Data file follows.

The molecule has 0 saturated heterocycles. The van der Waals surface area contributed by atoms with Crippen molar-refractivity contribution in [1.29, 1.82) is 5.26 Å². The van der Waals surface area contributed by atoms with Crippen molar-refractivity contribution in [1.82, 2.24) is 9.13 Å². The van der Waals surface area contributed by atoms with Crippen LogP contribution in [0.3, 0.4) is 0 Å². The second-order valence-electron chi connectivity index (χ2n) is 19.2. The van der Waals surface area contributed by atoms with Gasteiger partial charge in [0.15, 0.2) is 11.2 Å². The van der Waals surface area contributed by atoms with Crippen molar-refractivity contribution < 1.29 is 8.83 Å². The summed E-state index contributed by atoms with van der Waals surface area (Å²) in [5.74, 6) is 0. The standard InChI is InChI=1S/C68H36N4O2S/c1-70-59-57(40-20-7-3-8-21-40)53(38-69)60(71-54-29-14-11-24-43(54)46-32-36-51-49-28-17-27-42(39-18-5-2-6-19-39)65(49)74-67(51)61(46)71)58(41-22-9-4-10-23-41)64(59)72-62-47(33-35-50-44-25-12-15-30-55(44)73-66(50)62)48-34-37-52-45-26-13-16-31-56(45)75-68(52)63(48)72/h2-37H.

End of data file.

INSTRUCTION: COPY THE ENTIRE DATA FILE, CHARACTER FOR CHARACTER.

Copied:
The molecule has 0 saturated heterocycles. The van der Waals surface area contributed by atoms with Crippen molar-refractivity contribution in [1.29, 1.82) is 5.26 Å². The van der Waals surface area contributed by atoms with Crippen molar-refractivity contribution in [1.82, 2.24) is 9.13 Å². The van der Waals surface area contributed by atoms with Crippen LogP contribution in [0.3, 0.4) is 0 Å². The second-order valence-electron chi connectivity index (χ2n) is 19.2. The van der Waals surface area contributed by atoms with Gasteiger partial charge in [0.15, 0.2) is 11.2 Å². The van der Waals surface area contributed by atoms with Crippen molar-refractivity contribution < 1.29 is 8.83 Å². The summed E-state index contributed by atoms with van der Waals surface area (Å²) in [5.74, 6) is 0. The standard InChI is InChI=1S/C68H36N4O2S/c1-70-59-57(40-20-7-3-8-21-40)53(38-69)60(71-54-29-14-11-24-43(54)46-32-36-51-49-28-17-27-42(39-18-5-2-6-19-39)65(49)74-67(51)61(46)71)58(41-22-9-4-10-23-41)64(59)72-62-47(33-35-50-44-25-12-15-30-55(44)73-66(50)62)48-34-37-52-45-26-13-16-31-56(45)75-68(52)63(48)72/h2-37H.